June 7, 2023

Volume XIII, Number 158

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Changes to Spanish Data Protection Laws

The Spanish data protection and e-commerce legislation has been recently amended in order to, on the one hand, redefine the nature of the process to issue reprimands to data controllers and processors (so that reprimands are removed from the list of sanctions resulting from infringement of the regulations) and, on the other hand, relax the rules governing the Spanish authority’s investigation procedure, enlarging the term for conducting investigation activities and allowing for the authority to operate remotely, among other updates. We summarize the impact of these modifications and how they may affect organizations now that these new provisions have entered into force.

The New Law

A few weeks ago, Law 11/2023 of 8 May 2023 on the transposition of European Union Directives on the accessibility of certain products and services, migration of highly qualified persons, taxation and digitalisation of notarial and registry actions, and amending Law 12/2011 of 27 May on civil liability for nuclear damage or damage caused by radioactive materials (the Law) was published in the Official State Gazette (BOE).

The Law provides, amongst other amendments, for the modification of certain aspects contained in Constitutional Law 3/2018, of 5 December 2018, on the Protection of Personal Data and the guarantee of digital rights (LOPDgdd) and in Law 34/2002, of 11 July 2002, on information society services and electronic commerce (LSSI).

Changes in the Process to Issue Warnings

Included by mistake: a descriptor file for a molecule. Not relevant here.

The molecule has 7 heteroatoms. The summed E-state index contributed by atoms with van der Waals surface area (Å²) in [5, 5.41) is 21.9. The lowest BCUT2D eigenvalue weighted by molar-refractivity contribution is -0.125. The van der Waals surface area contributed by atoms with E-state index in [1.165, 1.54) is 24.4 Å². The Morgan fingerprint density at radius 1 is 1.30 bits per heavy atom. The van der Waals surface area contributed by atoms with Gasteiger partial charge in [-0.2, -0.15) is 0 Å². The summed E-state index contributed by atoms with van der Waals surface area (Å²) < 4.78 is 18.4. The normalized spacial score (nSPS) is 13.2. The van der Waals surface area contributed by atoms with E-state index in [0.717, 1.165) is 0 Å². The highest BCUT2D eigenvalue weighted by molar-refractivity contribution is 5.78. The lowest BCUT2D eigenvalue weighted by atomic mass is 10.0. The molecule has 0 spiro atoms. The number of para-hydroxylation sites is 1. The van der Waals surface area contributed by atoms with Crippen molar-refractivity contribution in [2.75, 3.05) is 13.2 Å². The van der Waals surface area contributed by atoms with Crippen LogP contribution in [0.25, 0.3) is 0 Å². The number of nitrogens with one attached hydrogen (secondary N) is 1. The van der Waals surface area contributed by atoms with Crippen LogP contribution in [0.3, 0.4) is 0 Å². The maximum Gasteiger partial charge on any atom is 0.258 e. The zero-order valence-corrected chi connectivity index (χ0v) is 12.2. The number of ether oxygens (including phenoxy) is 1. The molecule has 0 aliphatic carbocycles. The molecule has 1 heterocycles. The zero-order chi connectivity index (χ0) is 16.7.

As part of the sanctions and corrective measures available under the LOPDgdd, the Spanish Data Protection Agency (the AEPD) contemplated the possibility of sanctioning controllers or processors of personal data with a “reprimand” in the event of a breach of the European General Data Protection Regulation (the GDPR).

This warning process has been amended to become a measure of a non-punitive nature, subject to a more agile processing procedure that allows for a quicker response to complaints from the public.

The new regulation stipulates that the AEPD, after hearing the data controller or processor, may issue a reprimand, as well as order the data controller or processor to adopt corrective measures to put an end to the possible breach of the legislation in a certain manner and within the specified period of time. This process will have a maximum duration of six months, after which it will lapse and the proceedings will be closed.

Changes in the Resolution of Investigations

To accommodate the increasing number and complexity of complaints filed with the AEPD, the time limit for sanctioning proceedings has been extended from nine (9) to (12) twelve months, and from twelve (12) to eighteen (18) months for preliminary investigation proceedings. This extension is also intended to facilitate cooperation between data protection authorities in the European Union, as required by the one-stop-shop mechanism.

It also provides for the possibility of conducting investigations remotely, through digital systems. Thus, this would allow the AEPD to contact the investigated party by videoconference or other similar methods, ensuring, however, that the transmission and receipt of documents remains secure.

Changes to the Complaint Procedure

This Law also aims to simplify the process for lodging complaints. It contemplates the possibility for the AEPD to provide complaint forms in all areas in which it has competence. These forms will be mandatory one month after publication, although there is no confirmation of when they will be available yet.